Delivering Same Sex Accommodation at Chesterfield Royal Hospital - January 2020
At Chesterfield Royal Hospital we are dedicated to providing same-sex accommodation for inpatients on our wards, as part of our ongoing commitment to treat all patients with respect and dignity.
The Royal is highlighted as an example of good practice by the Department of Health. Particular praise was given to the hospital's Emergency Management Unit (EMU) that provides same-sex accommodation in an emergency setting.
All inpatient wards have same-sex bays, some of which have en-suite bathroom and toilet facilities with reversible signage to correspond with the male or female bay. Where en-suite bays are not available, patients still do not share toilets and bathrooms with members of the opposite sex. Neither do they pass through or by areas of the opposite sex to use their own facilities.
Some areas of the hospital, including the Intensive Therapy Unit (ITU), High Dependency Unit (HDU), and the Emergency Department provide urgent medical care in emergency situations and, in line with national guidance members of the opposite sex will be in the same facility. However, every effort is made to ensure that patients' privacy and dignity is maintained - through the use of partitioning and the absence of opposing beds.
If you have any questions about same-sex accommodations please don’t hesitate to ask a member of the ward's nursing team.
Frequently Asked Questions
Q: What does same-sex accommodation mean?
A: The room where your bed is, where you sleep, will only have patients of the same sex as you. Your toilet and bathroom will be just for your gender, and will be close to your bed area.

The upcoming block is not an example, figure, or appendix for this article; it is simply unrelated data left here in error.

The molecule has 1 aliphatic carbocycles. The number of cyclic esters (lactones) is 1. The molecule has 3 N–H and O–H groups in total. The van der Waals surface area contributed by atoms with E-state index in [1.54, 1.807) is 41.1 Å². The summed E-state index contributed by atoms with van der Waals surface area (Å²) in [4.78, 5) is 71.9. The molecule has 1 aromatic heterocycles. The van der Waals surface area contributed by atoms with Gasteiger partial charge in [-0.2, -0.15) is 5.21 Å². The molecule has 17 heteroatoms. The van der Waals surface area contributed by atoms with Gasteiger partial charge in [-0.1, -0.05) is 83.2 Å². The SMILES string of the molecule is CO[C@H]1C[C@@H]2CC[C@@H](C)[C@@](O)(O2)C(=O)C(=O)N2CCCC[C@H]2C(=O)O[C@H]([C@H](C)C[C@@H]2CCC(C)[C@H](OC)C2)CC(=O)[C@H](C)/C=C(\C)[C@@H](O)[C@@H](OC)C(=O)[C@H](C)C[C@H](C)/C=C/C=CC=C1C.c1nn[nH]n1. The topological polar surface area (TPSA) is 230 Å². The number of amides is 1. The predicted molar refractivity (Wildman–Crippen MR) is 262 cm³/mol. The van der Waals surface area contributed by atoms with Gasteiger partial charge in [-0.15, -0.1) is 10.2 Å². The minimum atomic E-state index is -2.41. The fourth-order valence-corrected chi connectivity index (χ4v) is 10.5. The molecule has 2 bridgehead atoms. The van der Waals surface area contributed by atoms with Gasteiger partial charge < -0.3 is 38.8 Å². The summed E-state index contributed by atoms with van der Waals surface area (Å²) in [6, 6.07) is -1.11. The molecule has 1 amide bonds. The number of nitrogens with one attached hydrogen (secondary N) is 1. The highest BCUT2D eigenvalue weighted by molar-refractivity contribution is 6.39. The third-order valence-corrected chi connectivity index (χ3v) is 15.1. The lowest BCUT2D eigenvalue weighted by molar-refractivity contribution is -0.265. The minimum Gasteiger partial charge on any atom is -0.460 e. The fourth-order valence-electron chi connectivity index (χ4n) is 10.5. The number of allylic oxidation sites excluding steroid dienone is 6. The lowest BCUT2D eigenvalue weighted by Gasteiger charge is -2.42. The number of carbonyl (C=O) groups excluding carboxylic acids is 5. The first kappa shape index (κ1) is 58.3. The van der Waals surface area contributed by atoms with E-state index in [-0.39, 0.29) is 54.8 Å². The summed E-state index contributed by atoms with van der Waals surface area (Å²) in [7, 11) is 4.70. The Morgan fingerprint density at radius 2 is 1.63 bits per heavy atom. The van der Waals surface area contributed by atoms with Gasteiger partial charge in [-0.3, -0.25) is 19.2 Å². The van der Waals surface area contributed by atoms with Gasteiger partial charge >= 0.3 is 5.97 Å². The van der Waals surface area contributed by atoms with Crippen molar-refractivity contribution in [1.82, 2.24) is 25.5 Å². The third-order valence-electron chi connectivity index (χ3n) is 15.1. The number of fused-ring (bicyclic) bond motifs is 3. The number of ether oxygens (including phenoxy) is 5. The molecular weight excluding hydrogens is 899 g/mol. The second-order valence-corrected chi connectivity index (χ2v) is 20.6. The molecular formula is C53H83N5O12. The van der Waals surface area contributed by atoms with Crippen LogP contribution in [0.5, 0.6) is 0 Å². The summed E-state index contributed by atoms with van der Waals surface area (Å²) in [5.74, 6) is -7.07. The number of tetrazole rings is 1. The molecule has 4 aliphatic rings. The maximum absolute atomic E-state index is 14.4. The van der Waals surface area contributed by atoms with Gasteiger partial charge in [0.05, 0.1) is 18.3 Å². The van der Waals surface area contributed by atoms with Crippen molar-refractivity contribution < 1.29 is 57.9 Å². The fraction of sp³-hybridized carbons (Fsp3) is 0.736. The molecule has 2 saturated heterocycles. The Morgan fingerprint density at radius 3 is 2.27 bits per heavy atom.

Q: Will there be both men and women on the ward?
A: It is likely that there will be both men and women patients on the ward, but they will not share your sleeping area. You may have to cross a ward corridor to reach your bathroom, but you will not have to walk through opposite-sex areas.
You may share some communal space, such as day rooms and it is very likely that you will see both men and women patients as you move around the hospital (e.g. on your way to X-ray or the operating theatre).
It is probable that visitors of the opposite gender will come into the room where your bed is, and this may include patients visiting each other.
It is almost certain that both male and female nurses, doctors and other staff will come into your bed area.
If you need help to use the toilet or take a bath (e.g. you need a hoist or special bath) then you may be taken to a 'unisex' bathroom used by both men and women, but a member of staff will be with you, and other patients will not be in the bathroom at the same time.